"Buenos dias", "buenas noches" -- this was the first words in a foreign language I heard in my life, as a three-year old boy growing up in developing post-war Western Germany, where the first gastarbeiters had arrived from Spain. Fascinated by the strange sounds, I tried to get to know some more languages, the only opportunity being TV courses of English and French -- there was no foreign language education for pre-teen school children in Germany yet in those days. Read more
To find some answers Tim Machan explores the language's present and past, and looks ahead to its futures among the one and a half billion people who speak it. His search is fascinating and important, for definitions of English have influenced education and law in many countries and helped shape the identities of those who live in them.
This volume provides a new perspective on the evolution of the special language of medicine, based on the electronic corpus of Early Modern English Medical Texts, containing over two million words of medical writing from 1500 to 1700.
Interpretation of Idiomatic Expressions by Greek Speaking Children: Implications for the Linguistic and Psycholinguistic Research—An Interdisciplinary Approach Kleopatra Diakogiorgi and Aggeliki Fotopoulou 1 – 27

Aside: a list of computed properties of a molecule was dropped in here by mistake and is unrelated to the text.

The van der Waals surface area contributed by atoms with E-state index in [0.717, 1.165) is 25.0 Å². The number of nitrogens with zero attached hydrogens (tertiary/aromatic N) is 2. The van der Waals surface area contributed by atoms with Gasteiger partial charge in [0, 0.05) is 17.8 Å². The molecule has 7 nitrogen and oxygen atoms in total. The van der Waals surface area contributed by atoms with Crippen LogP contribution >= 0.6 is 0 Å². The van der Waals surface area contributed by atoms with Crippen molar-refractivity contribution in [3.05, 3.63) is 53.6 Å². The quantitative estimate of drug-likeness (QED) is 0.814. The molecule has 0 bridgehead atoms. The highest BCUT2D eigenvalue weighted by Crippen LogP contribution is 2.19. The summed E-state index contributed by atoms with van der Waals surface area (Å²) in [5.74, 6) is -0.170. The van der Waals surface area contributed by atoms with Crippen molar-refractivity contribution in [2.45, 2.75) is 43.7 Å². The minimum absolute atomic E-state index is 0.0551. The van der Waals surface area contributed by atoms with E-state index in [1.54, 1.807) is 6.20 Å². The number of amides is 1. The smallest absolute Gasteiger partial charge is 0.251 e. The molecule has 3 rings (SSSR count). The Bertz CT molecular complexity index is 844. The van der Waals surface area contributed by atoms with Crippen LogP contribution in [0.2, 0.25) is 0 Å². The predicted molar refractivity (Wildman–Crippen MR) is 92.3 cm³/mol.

Prédire la Position de l’adjectif épithète en Français: Approche Quantitative Juliette Thuilier, Gwendoline Fox et Benoît Crabbé 28 – 75
Le Statut des Séquences “N+N à N2 Productif”: Le Cas de N-clé Kristel Van Goethem 76 – 93
From Discourse to Frammar: When the Spanish Incluso Meets a si Conditional Susana Rodríguez Rosique 94 – 119
How English-Origin Nouns (Do Not) Pluralize in French Valérie Saugera 120 – 142
Reviews / Comptes Rendus
Persyn-Vialard Sandrine 2005. La Linguistique de Karl Bühler. Examen Critique de la Sprachtheorie et de sa Filiation Compte rendu par Emilio D’Agostino 143 – 145
Thesis / Thèses
Analyse Syntaxique à l’aide des Tables du Lexique-Grammaire du Français Elsa Tolone 147 – 151